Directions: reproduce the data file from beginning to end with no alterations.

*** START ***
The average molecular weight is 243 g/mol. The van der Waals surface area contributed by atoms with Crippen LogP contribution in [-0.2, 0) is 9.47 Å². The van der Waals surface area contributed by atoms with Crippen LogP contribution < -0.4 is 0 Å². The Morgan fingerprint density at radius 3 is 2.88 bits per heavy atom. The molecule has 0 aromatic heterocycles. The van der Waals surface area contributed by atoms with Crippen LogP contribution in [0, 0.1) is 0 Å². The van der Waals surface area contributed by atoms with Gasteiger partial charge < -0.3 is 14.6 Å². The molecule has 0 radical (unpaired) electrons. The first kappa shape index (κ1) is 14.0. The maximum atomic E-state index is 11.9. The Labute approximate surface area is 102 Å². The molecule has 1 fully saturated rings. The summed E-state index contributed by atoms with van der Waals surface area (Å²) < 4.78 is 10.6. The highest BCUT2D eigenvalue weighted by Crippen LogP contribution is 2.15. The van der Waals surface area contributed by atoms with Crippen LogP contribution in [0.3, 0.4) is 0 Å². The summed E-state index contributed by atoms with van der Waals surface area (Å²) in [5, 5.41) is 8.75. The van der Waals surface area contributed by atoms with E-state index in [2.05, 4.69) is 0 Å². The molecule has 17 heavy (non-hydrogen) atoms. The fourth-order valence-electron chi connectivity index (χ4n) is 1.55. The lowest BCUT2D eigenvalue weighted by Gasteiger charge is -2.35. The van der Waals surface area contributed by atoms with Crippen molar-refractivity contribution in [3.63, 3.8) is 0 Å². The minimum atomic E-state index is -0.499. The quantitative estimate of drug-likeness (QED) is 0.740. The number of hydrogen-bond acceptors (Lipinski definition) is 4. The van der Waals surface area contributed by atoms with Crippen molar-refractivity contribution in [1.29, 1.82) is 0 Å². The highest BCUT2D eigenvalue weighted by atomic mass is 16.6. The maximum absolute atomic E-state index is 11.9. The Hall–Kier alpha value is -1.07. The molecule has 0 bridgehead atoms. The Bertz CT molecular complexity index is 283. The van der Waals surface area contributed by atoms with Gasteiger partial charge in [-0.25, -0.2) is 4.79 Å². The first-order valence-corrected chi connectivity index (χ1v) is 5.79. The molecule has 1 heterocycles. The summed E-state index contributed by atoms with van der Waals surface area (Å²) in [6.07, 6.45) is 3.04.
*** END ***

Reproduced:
The average molecular weight is 243 g/mol. The van der Waals surface area contributed by atoms with Crippen LogP contribution in [-0.2, 0) is 9.47 Å². The van der Waals surface area contributed by atoms with Crippen LogP contribution < -0.4 is 0 Å². The Morgan fingerprint density at radius 3 is 2.88 bits per heavy atom. The molecule has 0 aromatic heterocycles. The van der Waals surface area contributed by atoms with Crippen LogP contribution in [0, 0.1) is 0 Å². The van der Waals surface area contributed by atoms with Gasteiger partial charge < -0.3 is 14.6 Å². The molecule has 0 radical (unpaired) electrons. The first kappa shape index (κ1) is 14.0. The maximum atomic E-state index is 11.9. The Labute approximate surface area is 102 Å². The molecule has 1 fully saturated rings. The summed E-state index contributed by atoms with van der Waals surface area (Å²) < 4.78 is 10.6. The highest BCUT2D eigenvalue weighted by Crippen LogP contribution is 2.15. The van der Waals surface area contributed by atoms with Crippen LogP contribution in [0.3, 0.4) is 0 Å². The summed E-state index contributed by atoms with van der Waals surface area (Å²) in [5, 5.41) is 8.75. The van der Waals surface area contributed by atoms with E-state index in [2.05, 4.69) is 0 Å². The molecule has 17 heavy (non-hydrogen) atoms. The fourth-order valence-electron chi connectivity index (χ4n) is 1.55. The lowest BCUT2D eigenvalue weighted by Gasteiger charge is -2.35. The van der Waals surface area contributed by atoms with Crippen molar-refractivity contribution in [3.63, 3.8) is 0 Å². The minimum atomic E-state index is -0.499. The quantitative estimate of drug-likeness (QED) is 0.740. The number of hydrogen-bond acceptors (Lipinski definition) is 4. The van der Waals surface area contributed by atoms with Crippen molar-refractivity contribution in [1.29, 1.82) is 0 Å². The highest BCUT2D eigenvalue weighted by atomic mass is 16.6. The maximum absolute atomic E-state index is 11.9. The Hall–Kier alpha value is -1.07. The molecule has 0 bridgehead atoms. The Bertz CT molecular complexity index is 283. The van der Waals surface area contributed by atoms with Gasteiger partial charge in [-0.25, -0.2) is 4.79 Å². The first-order valence-corrected chi connectivity index (χ1v) is 5.79. The molecule has 1 heterocycles. The summed E-state index contributed by atoms with van der Waals surface area (Å²) in [6.07, 6.45) is 3.04.